The most recent reason to question the way trade policies are being designed came after the President’s repeated recent assertion that the United States maintains a trade deficit with Canada — a claim contradicted by United States government data, the Times says. Trump’s spokeswoman, Sarah Huckabee Sanders, said in a Twitter message that numbers showing a trade deficit with the country “reflect trade in goods.” In other words, it’s true the United States runs a trade deficit with Canada as long as you don’t include service industries — the industries that account for the vast majority of jobs.

In fact, the president “has made this mental leap many times, most notably by referring to the nation’s $800 billion trade deficit with the rest of the world.” That number refers only to trade in goods, not counting the United States’ healthy surplus in services trade.

The Times asserts that this practice risks trade negotiators following the president’s lead and focusing entirely on obtaining more advantageous treatment for American goods-producing industries—a strategy that “could come at the cost of concessions that damage industries that employ far more people.”

Then, the Times digs into the question of what are these “service-related jobs and exports” that help put the United States’ trade relationships somewhat more in balance?

The biggest is travel, which accounted for $204 billion last year. This is an area that the president should know well. When a Canadian couple stays in a Trump hotel in New York, the money they spend counts as a U.S. service export.

The next biggest category is “charges for the use of intellectual property,” a category that includes foreigners who pay to watch movies or music made in the United States, as well as licenses of patents and trademarks.

Other big ones include financial services, insurance, telecommunications and information technology, and a wide range of engineering and other consulting services.

If you have a mental model in which the only valuable jobs involve making steel or mining coal, it’s easy to lose sight of some of the middle-income jobs that are more common in the 21st-century service economy, among other things. Examples include the blackjack dealer in a Las Vegas casino, the nurse at a hospital renowned for its cancer treatments, the audio technician on a movie set, the engineer who advises companies worldwide on the best way to extract oil—and many more.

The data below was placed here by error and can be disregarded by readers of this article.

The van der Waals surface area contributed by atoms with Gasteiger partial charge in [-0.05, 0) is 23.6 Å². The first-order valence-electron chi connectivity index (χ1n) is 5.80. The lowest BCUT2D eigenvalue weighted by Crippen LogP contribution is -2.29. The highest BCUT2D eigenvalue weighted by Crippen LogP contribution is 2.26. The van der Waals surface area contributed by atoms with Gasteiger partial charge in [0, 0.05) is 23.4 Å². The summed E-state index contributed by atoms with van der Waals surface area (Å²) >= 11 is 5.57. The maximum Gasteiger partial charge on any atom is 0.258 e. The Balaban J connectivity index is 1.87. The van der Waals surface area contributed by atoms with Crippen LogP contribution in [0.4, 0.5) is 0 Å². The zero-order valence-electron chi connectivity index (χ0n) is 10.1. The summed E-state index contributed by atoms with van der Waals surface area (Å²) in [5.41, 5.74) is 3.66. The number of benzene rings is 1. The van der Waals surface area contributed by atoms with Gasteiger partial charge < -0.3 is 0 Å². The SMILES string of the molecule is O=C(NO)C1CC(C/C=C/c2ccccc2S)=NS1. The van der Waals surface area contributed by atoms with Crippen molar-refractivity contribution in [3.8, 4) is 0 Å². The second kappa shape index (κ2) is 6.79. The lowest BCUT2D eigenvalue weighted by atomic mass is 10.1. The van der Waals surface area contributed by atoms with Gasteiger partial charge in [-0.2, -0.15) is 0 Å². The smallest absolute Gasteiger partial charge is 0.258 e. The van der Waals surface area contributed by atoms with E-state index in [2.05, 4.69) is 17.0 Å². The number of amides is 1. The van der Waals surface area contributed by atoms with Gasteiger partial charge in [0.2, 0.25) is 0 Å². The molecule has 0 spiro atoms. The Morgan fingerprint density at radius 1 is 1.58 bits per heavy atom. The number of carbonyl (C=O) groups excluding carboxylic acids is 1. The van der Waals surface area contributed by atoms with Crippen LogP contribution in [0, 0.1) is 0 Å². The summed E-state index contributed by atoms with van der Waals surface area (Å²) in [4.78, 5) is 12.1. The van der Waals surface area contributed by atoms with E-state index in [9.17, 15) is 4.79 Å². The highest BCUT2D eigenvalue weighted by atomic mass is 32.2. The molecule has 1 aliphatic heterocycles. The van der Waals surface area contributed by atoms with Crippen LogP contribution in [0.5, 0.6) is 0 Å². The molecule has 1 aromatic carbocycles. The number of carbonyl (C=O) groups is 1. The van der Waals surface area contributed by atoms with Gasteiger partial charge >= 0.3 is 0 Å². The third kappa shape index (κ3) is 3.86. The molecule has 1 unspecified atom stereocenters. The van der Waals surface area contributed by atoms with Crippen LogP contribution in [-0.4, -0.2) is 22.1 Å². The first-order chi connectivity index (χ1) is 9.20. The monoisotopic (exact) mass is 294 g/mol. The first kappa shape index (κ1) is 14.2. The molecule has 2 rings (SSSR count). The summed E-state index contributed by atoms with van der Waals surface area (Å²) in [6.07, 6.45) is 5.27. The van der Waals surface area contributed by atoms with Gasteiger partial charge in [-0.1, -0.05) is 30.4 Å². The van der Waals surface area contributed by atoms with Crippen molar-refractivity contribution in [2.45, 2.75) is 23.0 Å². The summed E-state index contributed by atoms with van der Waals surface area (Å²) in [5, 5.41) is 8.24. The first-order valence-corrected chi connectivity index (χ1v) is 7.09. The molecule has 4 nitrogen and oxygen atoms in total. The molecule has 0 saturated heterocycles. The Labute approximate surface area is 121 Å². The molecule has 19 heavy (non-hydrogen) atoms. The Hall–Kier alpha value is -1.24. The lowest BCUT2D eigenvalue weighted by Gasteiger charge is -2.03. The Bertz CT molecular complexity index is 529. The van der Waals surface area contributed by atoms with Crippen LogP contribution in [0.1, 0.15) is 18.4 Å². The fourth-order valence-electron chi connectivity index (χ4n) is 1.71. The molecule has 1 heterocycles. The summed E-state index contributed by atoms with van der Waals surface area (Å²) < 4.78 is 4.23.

NYT says that the share of global spending that went toward services rather than goods rose from 50% in 1970 to 80% in 2015 and cites a recent paper by the Federal Reserve. Those service-producing jobs are more the economic present than most types of goods-producing jobs. And all signs point to that being increasingly true in the future.

Of course, the specific profile of total trade is well known—and, the administration is planning trade actions against China for some of its companies’ theft of American firms’ intellectual property. However, it might be reassuring “if the president himself acknowledged more readily that there’s more to a modern economy than making physical stuff,” the Times says.

However, it admits that “some of these categories are a little arbitrary.” For example, a worker in a Campbell’s Soup factory works in manufacturing and when that soup is shipped to Canada it counts as an export of goods. If that same worker instead made soup in a restaurant that sold it to a Canadian tourist, it would become a service export instead.

But for that great majority of people who work in service industries, it might be reassuring if the president himself acknowledged more readily that there’s more to a modern economy than making physical stuff, NYT opines.

In fact, the overall concept of “trade balance” that is used widely by the administration to evaluate trading relationships is considered misleading by many economists, especially when it excludes important categories. For example, the imposition of tariffs on steel and aluminum seems to be much more complex than when it was initially considered, and the secondary impacts from “retaliation policies” have not yet begun to appear. Clearly, the trade policy debate is much more complex than some officials assumed, and it demands much more scrutiny from producers as the new rules are implemented, Washington Insider believes.


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(CC/BAS)